This is the rum we crack open for a pour of at home on Black Tot Day, the day when the Royal Navy stopped issuing rum rations in 1970.
I love Navy Rum, including the original rum from the 1960s that I’ve been fortunate to try a couple times. I also have several delicious rums that follow the tradition, such as Pussers, Wood’s, and Skipper Rum. These rums are exclusively Demerara rum from Guyana, so aren’t the blend of rums that were poured into large vats in London before being issued to the ships. But they do have a lot of the same character.
But those aren’t as amazing and special as this one from Black Tot Rum. They have yearly limited releases such as this 50th Anniversary release from 2020 that is a blend of rums from Guyana, Barbados, Trinidad, and Jamaica. Plus .5% of original Navy Rum. Bottled at navy strength, obviously, at 54.5% ABV. I won’t be watering it down like they did on the ships.
I’m not joking. And it isn’t bad at all. In fact it is pretty amazing.
Matchbook Distilling has a limited edition rum called Some Night in Autumn that is “Molasses mashed with dunder double pot distilled with a turkey hanging in the kettle.” A. Turkey. And that Turkey provides a fine finish to this rum. Definitely rich on the tongue with a fat finish that will make you think of Thanksgivings of your youth.
It wasn’t on my radar but as I understand it, there is a tradition for agave spirits to be redistilled with local fruits, nuts, and poultry called Pechuga. So, this rum borrows from that tradition.
Thank you Kon-Tiki for carrying this special rum. Another great expression from the Kon-Tiki’s excellent selection of fine rums and spirits.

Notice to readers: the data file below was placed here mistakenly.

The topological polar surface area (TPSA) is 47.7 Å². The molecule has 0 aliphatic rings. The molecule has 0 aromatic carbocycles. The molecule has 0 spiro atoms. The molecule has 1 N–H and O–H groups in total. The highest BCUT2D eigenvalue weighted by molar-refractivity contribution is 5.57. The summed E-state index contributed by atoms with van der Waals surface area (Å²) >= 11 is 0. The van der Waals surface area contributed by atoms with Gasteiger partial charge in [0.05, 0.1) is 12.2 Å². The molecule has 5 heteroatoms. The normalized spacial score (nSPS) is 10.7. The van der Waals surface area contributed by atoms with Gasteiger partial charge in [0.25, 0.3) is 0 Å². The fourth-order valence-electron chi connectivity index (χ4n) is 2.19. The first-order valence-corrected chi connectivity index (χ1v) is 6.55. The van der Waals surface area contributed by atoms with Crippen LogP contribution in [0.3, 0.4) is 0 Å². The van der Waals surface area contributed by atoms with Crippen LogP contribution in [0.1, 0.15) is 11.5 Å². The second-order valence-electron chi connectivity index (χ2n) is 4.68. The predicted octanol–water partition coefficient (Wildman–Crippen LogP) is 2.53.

We had some pineapple juice and so I did a Jungle Bird riff using Campari’s sweeter cousin, Aperol. I have been enjoying Aperol Spritzs this month and thought this might work in a cocktail that calls for the more bitter Campari. I’ve grown to appreciate the Jungle Bird as a cocktail, but regular readers know I lean sweet.
Aperol Bird ½ oz Lime Juice 4 oz Pineapple Juice ½ oz Simple Syrup ¾ oz Aperol 1 oz Hamilton Jamaican Pot Still Black Rum ½ oz Goslings Dark Rum Shake with cubes.
This was okay. I’ve found that when the Hamilton is used by itself it can sometimes overpower a cocktail, hence cutting it with Goslings. As it turns out, it probably would have been better with all that Jamaican rum instead. The Aperol does give this a lighter and sweeter taste but it isn’t able to stand up to all that pineapple juice as well as Campari.
There were some new vendors at this event. Rob and Jeanine Allspaw brought their Mischief Motu carvings up from Southern California for the first time that I can remember, and we scored a few items for our bedroom walls. Oakland artist Kelly Jo Mullaney had some interesting shirts and paintings – and many of the designs have hidden elements. Tiki Makaio was showing off some wood coasters and bottle openers that have vintage designs – and he does custom work too. Check them out.
Can’t go to Vic’s and skip a Mai Tai. Mrs. Mai Tai had been meaning to try the Guava Tai, a sweet variant that for sure you’re not going to miss the guava in. I went my favorite, the San Francisco Mai Tai – the standard Mai Tai with 151 float.
Nice to catch up with some folks out on the back patio and in the marketplace. It was a beautiful sunny day in Emeryville.
People often ask where they can get the best Mai Tai. So, we’ve recently updated and expanded the list of the best ones to a total of ten. These are my top Mai Tais made without any rum or ingredient substitutions, current as of July 2022, and they’re all great Mai Tais that anyone should enjoy.